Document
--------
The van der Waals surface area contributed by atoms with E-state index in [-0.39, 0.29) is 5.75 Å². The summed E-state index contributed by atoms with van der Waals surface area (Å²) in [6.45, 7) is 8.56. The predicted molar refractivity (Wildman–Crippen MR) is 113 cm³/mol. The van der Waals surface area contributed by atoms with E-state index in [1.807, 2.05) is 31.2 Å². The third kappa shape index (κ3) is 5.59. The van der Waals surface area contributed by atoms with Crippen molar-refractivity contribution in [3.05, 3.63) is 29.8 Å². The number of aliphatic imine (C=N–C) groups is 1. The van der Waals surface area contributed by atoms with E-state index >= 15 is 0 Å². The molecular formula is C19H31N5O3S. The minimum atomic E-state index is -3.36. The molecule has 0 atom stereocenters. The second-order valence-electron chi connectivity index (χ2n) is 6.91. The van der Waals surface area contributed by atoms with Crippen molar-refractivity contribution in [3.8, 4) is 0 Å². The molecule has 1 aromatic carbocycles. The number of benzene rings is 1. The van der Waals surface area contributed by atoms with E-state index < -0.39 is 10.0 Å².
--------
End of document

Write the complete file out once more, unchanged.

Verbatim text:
The van der Waals surface area contributed by atoms with E-state index in [-0.39, 0.29) is 5.75 Å². The summed E-state index contributed by atoms with van der Waals surface area (Å²) in [6.45, 7) is 8.56. The predicted molar refractivity (Wildman–Crippen MR) is 113 cm³/mol. The van der Waals surface area contributed by atoms with E-state index in [1.807, 2.05) is 31.2 Å². The third kappa shape index (κ3) is 5.59. The van der Waals surface area contributed by atoms with Crippen molar-refractivity contribution in [3.05, 3.63) is 29.8 Å². The number of aliphatic imine (C=N–C) groups is 1. The van der Waals surface area contributed by atoms with E-state index >= 15 is 0 Å². The molecular formula is C19H31N5O3S. The minimum atomic E-state index is -3.36. The molecule has 0 atom stereocenters. The second-order valence-electron chi connectivity index (χ2n) is 6.91. The van der Waals surface area contributed by atoms with Crippen molar-refractivity contribution in [3.8, 4) is 0 Å². The molecule has 1 aromatic carbocycles. The number of benzene rings is 1. The van der Waals surface area contributed by atoms with E-state index < -0.39 is 10.0 Å².